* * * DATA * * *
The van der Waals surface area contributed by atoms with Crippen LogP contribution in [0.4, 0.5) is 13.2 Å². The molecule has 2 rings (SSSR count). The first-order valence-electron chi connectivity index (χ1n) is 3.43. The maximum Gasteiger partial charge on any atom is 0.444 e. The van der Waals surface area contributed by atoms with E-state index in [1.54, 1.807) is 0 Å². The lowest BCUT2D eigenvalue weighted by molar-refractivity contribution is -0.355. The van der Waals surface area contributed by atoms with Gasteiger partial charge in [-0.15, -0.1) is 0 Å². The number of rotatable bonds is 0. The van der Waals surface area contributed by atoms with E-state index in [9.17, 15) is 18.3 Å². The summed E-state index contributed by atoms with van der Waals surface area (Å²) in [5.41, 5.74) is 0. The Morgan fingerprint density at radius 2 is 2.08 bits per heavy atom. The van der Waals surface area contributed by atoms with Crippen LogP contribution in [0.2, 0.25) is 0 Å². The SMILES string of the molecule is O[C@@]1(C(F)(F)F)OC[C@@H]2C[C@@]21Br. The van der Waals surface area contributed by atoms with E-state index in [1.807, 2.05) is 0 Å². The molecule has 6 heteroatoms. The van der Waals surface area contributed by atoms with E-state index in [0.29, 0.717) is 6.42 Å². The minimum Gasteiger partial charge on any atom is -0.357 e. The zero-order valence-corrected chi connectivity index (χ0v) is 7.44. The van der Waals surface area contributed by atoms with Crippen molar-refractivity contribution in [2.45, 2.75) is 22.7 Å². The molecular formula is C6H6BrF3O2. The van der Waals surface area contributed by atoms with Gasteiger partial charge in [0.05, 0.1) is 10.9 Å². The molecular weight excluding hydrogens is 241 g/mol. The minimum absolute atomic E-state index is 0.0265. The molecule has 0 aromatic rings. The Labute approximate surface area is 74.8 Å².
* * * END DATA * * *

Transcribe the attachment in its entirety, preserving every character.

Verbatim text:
The van der Waals surface area contributed by atoms with Crippen LogP contribution in [0.4, 0.5) is 13.2 Å². The molecule has 2 rings (SSSR count). The first-order valence-electron chi connectivity index (χ1n) is 3.43. The maximum Gasteiger partial charge on any atom is 0.444 e. The van der Waals surface area contributed by atoms with E-state index in [1.54, 1.807) is 0 Å². The lowest BCUT2D eigenvalue weighted by molar-refractivity contribution is -0.355. The van der Waals surface area contributed by atoms with Gasteiger partial charge in [-0.15, -0.1) is 0 Å². The number of rotatable bonds is 0. The van der Waals surface area contributed by atoms with E-state index in [9.17, 15) is 18.3 Å². The summed E-state index contributed by atoms with van der Waals surface area (Å²) in [5.41, 5.74) is 0. The Morgan fingerprint density at radius 2 is 2.08 bits per heavy atom. The van der Waals surface area contributed by atoms with Crippen LogP contribution in [0.2, 0.25) is 0 Å². The SMILES string of the molecule is O[C@@]1(C(F)(F)F)OC[C@@H]2C[C@@]21Br. The van der Waals surface area contributed by atoms with E-state index in [1.807, 2.05) is 0 Å². The molecule has 6 heteroatoms. The van der Waals surface area contributed by atoms with E-state index in [0.29, 0.717) is 6.42 Å². The minimum Gasteiger partial charge on any atom is -0.357 e. The zero-order valence-corrected chi connectivity index (χ0v) is 7.44. The van der Waals surface area contributed by atoms with Crippen molar-refractivity contribution in [2.45, 2.75) is 22.7 Å². The molecular formula is C6H6BrF3O2. The van der Waals surface area contributed by atoms with Gasteiger partial charge in [0.05, 0.1) is 10.9 Å². The molecular weight excluding hydrogens is 241 g/mol. The minimum absolute atomic E-state index is 0.0265. The molecule has 0 aromatic rings. The Labute approximate surface area is 74.8 Å².